Species belonging to the genera Boswellia and Commiphora in the Burseraceae family are well-known for producing commercially important aromatic resins, which are used traditionally for both religious and festive purposes as well as in medicine.1-3
The aromatic resins of Boswellia and Commiphora species are commonly known to produce frankincense and myrrh, respectively. However, Provan et al. (1987) first described several Commiphora species that produce monoterpene frankincense resins, and traditional practices in burning Commiphora confusa resins in Ethiopia and Kenya as frankincense support this.4
There is difficulty in establishing the botanical identity of some species’ complexes in the Burseraceae family. For example, the species under investigation, C. confusa was given the epithet “confusa” as it was confused with Commiphora africana, which it closely resembles.5 This study is a first of a series of publications titled “Establishing an International Identity for the Lesser known Frankincense and Myrrh Producing Species from northern Kenya and southern Ethiopia,” which was funded by the Eastern and Southern Africa Partnership Program (ESSAPP).
Boswellia neglecta S. Moore (Burseraceae) is known locally in Ethiopia as Dekera (Oromiffa - Borena); it is also known as Borena Tikur Etan, Ye-Borena Aynet Etan, Chika Birgud (Amharic) or Borena-type olibanum (English). In Kenya, it is known as Dakara (Borana) and Silalei (Samburu).
Boswellia neglecta is a shrub or tree that grows to 6 m high with smooth dark grey bark. It occurs in Acacia-Commiphora woodland, wooded grassland and bushland, Acacia-Boswellia-Terminalia woodland, between altitudes of 600 m and 1,750 m, on rocky sandy soils, close to or on the slopes of rocky hills and mountains, in Southern and Southeastern Ethiopia (Sidamo, Bale and Harerge Floristic Regions) and in Eastern Africa (North and East Kenya, Northeast Uganda and Northeast Tanzania) between 150 m and 1300 m, and also in Somalia.6,7
Black and white resins of B. neglecta exude from the trunk during the dry seasons. Both are aromatic and sold as incense. The white resin exudes from the surface of the bark as clear droplets. The black resin is produced in response to a wood-borer beetle larvae, and emerges from within the trunk often mixed with insect frass. In general more black resin is produced than white, but the latter, which is more aromatic and pure, is the one that is used as a chewing gum. The black resin is regularly burnt by local people as an incense to perfume their houses as part of religious, marriage and childbirth ceremonies, and used for the treatment of skin diseases and as a repellent against insects, snakes and rats.8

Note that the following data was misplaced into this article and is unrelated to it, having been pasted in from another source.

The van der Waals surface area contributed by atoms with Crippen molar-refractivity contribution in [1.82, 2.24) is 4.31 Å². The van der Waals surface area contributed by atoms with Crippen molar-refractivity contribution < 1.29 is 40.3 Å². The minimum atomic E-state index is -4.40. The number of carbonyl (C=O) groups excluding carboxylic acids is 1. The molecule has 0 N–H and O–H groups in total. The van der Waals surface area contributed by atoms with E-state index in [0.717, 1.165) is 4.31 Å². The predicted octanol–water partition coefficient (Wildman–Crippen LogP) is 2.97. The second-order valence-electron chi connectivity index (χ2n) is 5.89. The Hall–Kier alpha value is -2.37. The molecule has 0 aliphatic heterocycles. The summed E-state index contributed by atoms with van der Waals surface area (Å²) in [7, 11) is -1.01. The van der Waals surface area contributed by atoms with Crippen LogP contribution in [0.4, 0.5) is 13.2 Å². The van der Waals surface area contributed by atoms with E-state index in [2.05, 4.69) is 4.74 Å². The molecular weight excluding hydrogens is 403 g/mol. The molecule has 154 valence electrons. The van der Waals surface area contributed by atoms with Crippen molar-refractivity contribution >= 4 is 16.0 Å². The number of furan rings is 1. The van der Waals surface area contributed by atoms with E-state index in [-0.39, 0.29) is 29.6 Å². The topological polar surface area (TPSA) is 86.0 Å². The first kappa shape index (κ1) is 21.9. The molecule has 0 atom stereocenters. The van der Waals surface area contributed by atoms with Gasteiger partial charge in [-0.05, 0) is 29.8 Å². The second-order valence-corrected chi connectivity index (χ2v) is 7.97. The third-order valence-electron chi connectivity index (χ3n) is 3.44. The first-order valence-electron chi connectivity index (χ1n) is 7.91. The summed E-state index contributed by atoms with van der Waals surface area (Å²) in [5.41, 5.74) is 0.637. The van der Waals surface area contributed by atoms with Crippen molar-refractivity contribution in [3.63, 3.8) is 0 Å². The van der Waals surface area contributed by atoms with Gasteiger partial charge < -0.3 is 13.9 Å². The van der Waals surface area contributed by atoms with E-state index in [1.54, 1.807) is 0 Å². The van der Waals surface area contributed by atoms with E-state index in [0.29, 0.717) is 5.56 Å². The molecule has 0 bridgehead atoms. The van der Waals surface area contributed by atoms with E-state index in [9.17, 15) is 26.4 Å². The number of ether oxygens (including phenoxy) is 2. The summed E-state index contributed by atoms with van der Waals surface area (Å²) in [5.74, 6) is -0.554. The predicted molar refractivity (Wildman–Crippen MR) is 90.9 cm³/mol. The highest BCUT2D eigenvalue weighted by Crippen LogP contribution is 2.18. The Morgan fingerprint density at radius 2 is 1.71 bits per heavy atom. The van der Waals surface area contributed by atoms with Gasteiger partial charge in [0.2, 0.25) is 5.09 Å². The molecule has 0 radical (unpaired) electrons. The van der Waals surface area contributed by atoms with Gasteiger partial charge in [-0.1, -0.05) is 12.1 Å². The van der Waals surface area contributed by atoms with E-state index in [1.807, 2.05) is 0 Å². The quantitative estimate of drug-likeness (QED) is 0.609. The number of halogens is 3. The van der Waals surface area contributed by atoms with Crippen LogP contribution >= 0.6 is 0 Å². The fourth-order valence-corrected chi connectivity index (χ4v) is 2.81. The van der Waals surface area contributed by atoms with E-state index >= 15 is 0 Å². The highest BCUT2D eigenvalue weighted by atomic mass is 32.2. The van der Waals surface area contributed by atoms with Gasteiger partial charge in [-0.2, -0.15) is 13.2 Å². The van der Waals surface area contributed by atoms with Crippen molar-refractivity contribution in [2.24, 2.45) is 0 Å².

Commiphora confusa Vollesen (Burseraceae) is locally known in Ethiopia as Siltacho in Oromifa and in Kenya as Silchacho (Borana) and Lechingiro (Samburu). It is a tree up to 6 meters, spiny or not, with bark peeling in small yellowish to brownish flakes. It occurs in dense Acacia-Commiphora bushland on rocky slopes or quartz-strewn sandy soil over basement rocks at 600-1,300 m. It is known to occur in southern and Southeastern Ethiopia, Northern and Eastern Kenya, and Northeastern Tanzania.6 It is also to some extent planted in villages to serve as a hedge or fence, and the leaves are browsed by livestock.
The plant produces three types of gum/resin: white non-aromatic gum produced in copious quantities in response to damage. This is followed by white aromatic resin and black aromatic resin, mixed together. The white aromatic resin is also produced from the surface of the bark in clear droplets and is used locally as a chewing gum. The black aromatic resin, like B. neglecta, is also produced in response to a wood-borer beetle larvae and emerges from within the trunk mixed with insect frass. In northern Kenya, the aromatic resin is sold in markets as incense for functions as described for B. neglecta. It is also used in folk medicine to treat snakebite.9
In this paper we describe the results of the chemical analyses of the volatile fraction of the aromatic resins of B. neglecta, and C. confusa and the botanical identity of the samples collected from Ethiopia and Kenya. We also compare the main volatile aromatic resin components of both of these relatively lesser-known frankincense-producing species to that of Boswellia sacra, an internationally recognized frankincense-producing species from Somaliland.10